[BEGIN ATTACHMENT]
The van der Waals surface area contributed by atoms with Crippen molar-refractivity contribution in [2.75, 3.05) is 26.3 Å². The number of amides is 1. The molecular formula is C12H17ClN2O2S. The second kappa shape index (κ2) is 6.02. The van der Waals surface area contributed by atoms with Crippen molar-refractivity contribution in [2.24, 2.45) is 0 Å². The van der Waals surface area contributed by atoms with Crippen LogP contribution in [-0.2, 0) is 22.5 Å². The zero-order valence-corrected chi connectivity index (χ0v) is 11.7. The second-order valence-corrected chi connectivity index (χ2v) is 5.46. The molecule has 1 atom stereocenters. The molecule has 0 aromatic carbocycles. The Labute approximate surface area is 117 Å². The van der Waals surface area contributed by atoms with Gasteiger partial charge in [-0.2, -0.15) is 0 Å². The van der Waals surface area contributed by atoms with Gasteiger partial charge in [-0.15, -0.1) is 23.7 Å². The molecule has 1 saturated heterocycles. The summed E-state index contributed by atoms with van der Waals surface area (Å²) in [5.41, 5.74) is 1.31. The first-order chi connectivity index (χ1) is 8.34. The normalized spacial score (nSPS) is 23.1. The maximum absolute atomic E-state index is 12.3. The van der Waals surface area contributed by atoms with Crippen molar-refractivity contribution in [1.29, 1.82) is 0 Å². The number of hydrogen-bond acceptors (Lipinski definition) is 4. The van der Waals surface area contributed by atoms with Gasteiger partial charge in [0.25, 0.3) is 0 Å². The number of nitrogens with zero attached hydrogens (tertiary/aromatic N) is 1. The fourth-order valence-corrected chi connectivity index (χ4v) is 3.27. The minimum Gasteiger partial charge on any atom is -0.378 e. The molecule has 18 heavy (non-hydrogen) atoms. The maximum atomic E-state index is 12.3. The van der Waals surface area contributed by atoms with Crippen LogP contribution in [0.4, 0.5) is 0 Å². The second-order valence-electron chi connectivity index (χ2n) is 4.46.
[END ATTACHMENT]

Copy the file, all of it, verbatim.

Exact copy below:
The van der Waals surface area contributed by atoms with Crippen molar-refractivity contribution in [2.75, 3.05) is 26.3 Å². The number of amides is 1. The molecular formula is C12H17ClN2O2S. The second kappa shape index (κ2) is 6.02. The van der Waals surface area contributed by atoms with Crippen molar-refractivity contribution in [2.24, 2.45) is 0 Å². The van der Waals surface area contributed by atoms with Crippen LogP contribution in [-0.2, 0) is 22.5 Å². The zero-order valence-corrected chi connectivity index (χ0v) is 11.7. The second-order valence-corrected chi connectivity index (χ2v) is 5.46. The molecule has 1 atom stereocenters. The molecule has 0 aromatic carbocycles. The Labute approximate surface area is 117 Å². The van der Waals surface area contributed by atoms with Gasteiger partial charge in [-0.2, -0.15) is 0 Å². The van der Waals surface area contributed by atoms with Gasteiger partial charge in [-0.15, -0.1) is 23.7 Å². The molecule has 1 saturated heterocycles. The summed E-state index contributed by atoms with van der Waals surface area (Å²) in [5.41, 5.74) is 1.31. The first-order chi connectivity index (χ1) is 8.34. The normalized spacial score (nSPS) is 23.1. The maximum absolute atomic E-state index is 12.3. The van der Waals surface area contributed by atoms with Crippen molar-refractivity contribution in [1.29, 1.82) is 0 Å². The number of hydrogen-bond acceptors (Lipinski definition) is 4. The van der Waals surface area contributed by atoms with Gasteiger partial charge in [0.25, 0.3) is 0 Å². The number of nitrogens with zero attached hydrogens (tertiary/aromatic N) is 1. The fourth-order valence-corrected chi connectivity index (χ4v) is 3.27. The minimum Gasteiger partial charge on any atom is -0.378 e. The molecule has 18 heavy (non-hydrogen) atoms. The maximum atomic E-state index is 12.3. The van der Waals surface area contributed by atoms with Crippen LogP contribution in [0.4, 0.5) is 0 Å². The second-order valence-electron chi connectivity index (χ2n) is 4.46.